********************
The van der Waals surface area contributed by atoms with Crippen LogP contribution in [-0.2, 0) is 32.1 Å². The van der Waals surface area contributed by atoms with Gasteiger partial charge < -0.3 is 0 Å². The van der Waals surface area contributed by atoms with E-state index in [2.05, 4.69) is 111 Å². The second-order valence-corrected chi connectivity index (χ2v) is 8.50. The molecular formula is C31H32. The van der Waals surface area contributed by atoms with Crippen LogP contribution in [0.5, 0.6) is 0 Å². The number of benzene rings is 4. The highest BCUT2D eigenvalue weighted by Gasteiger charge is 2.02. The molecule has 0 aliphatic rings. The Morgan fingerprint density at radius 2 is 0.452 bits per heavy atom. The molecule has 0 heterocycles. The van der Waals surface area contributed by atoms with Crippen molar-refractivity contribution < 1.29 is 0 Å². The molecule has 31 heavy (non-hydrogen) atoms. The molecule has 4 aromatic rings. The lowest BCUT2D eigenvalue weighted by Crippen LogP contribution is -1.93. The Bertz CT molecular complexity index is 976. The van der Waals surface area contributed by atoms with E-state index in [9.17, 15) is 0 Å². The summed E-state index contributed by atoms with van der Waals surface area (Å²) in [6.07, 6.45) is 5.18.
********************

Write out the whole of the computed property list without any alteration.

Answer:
The van der Waals surface area contributed by atoms with Crippen LogP contribution in [-0.2, 0) is 32.1 Å². The van der Waals surface area contributed by atoms with Gasteiger partial charge < -0.3 is 0 Å². The van der Waals surface area contributed by atoms with E-state index in [2.05, 4.69) is 111 Å². The second-order valence-corrected chi connectivity index (χ2v) is 8.50. The molecular formula is C31H32. The van der Waals surface area contributed by atoms with Crippen LogP contribution in [0.5, 0.6) is 0 Å². The number of benzene rings is 4. The highest BCUT2D eigenvalue weighted by Gasteiger charge is 2.02. The molecule has 0 aliphatic rings. The Morgan fingerprint density at radius 2 is 0.452 bits per heavy atom. The molecule has 0 heterocycles. The van der Waals surface area contributed by atoms with Crippen molar-refractivity contribution < 1.29 is 0 Å². The molecule has 31 heavy (non-hydrogen) atoms. The molecule has 4 aromatic rings. The lowest BCUT2D eigenvalue weighted by Crippen LogP contribution is -1.93. The Bertz CT molecular complexity index is 976. The van der Waals surface area contributed by atoms with E-state index in [9.17, 15) is 0 Å². The summed E-state index contributed by atoms with van der Waals surface area (Å²) in [6.07, 6.45) is 5.18.